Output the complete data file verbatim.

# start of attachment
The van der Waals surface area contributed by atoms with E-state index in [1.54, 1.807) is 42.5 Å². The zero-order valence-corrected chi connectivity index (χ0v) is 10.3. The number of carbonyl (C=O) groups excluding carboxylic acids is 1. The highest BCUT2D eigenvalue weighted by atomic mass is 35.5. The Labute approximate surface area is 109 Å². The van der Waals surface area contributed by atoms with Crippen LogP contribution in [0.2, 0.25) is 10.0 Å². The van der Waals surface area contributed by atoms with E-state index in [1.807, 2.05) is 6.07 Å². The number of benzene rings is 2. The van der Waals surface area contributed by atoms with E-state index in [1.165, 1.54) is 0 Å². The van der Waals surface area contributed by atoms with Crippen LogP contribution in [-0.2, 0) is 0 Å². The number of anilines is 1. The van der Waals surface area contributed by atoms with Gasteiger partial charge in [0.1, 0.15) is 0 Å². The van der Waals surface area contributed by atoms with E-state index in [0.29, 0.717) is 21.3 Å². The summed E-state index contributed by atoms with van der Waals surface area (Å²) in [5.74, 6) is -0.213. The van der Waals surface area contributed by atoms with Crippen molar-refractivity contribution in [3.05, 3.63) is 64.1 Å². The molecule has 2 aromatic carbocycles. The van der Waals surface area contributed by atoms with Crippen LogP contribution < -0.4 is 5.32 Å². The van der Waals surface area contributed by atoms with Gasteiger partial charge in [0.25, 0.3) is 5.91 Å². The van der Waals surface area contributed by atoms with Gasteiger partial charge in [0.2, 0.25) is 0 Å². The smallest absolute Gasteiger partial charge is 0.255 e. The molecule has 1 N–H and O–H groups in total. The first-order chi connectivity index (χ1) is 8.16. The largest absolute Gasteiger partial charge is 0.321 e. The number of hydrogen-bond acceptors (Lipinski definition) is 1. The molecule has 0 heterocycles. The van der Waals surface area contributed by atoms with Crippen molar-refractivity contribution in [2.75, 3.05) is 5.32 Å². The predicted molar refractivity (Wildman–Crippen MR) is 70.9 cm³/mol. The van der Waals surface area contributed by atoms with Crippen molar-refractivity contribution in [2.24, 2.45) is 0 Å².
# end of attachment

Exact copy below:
The van der Waals surface area contributed by atoms with E-state index in [1.54, 1.807) is 42.5 Å². The zero-order valence-corrected chi connectivity index (χ0v) is 10.3. The number of carbonyl (C=O) groups excluding carboxylic acids is 1. The highest BCUT2D eigenvalue weighted by atomic mass is 35.5. The Labute approximate surface area is 109 Å². The van der Waals surface area contributed by atoms with Crippen LogP contribution in [0.2, 0.25) is 10.0 Å². The van der Waals surface area contributed by atoms with E-state index in [1.807, 2.05) is 6.07 Å². The number of benzene rings is 2. The van der Waals surface area contributed by atoms with E-state index in [1.165, 1.54) is 0 Å². The van der Waals surface area contributed by atoms with Crippen LogP contribution in [-0.2, 0) is 0 Å². The number of anilines is 1. The van der Waals surface area contributed by atoms with Gasteiger partial charge in [0.1, 0.15) is 0 Å². The van der Waals surface area contributed by atoms with E-state index in [0.29, 0.717) is 21.3 Å². The summed E-state index contributed by atoms with van der Waals surface area (Å²) in [5.74, 6) is -0.213. The van der Waals surface area contributed by atoms with Crippen molar-refractivity contribution in [3.05, 3.63) is 64.1 Å². The molecule has 2 aromatic carbocycles. The van der Waals surface area contributed by atoms with Crippen LogP contribution < -0.4 is 5.32 Å². The van der Waals surface area contributed by atoms with Gasteiger partial charge in [0.25, 0.3) is 5.91 Å². The van der Waals surface area contributed by atoms with Gasteiger partial charge in [0.2, 0.25) is 0 Å². The smallest absolute Gasteiger partial charge is 0.255 e. The molecule has 1 N–H and O–H groups in total. The first-order chi connectivity index (χ1) is 8.16. The largest absolute Gasteiger partial charge is 0.321 e. The number of hydrogen-bond acceptors (Lipinski definition) is 1. The molecule has 0 heterocycles. The van der Waals surface area contributed by atoms with Crippen molar-refractivity contribution in [2.75, 3.05) is 5.32 Å². The predicted molar refractivity (Wildman–Crippen MR) is 70.9 cm³/mol. The van der Waals surface area contributed by atoms with Crippen molar-refractivity contribution in [2.24, 2.45) is 0 Å².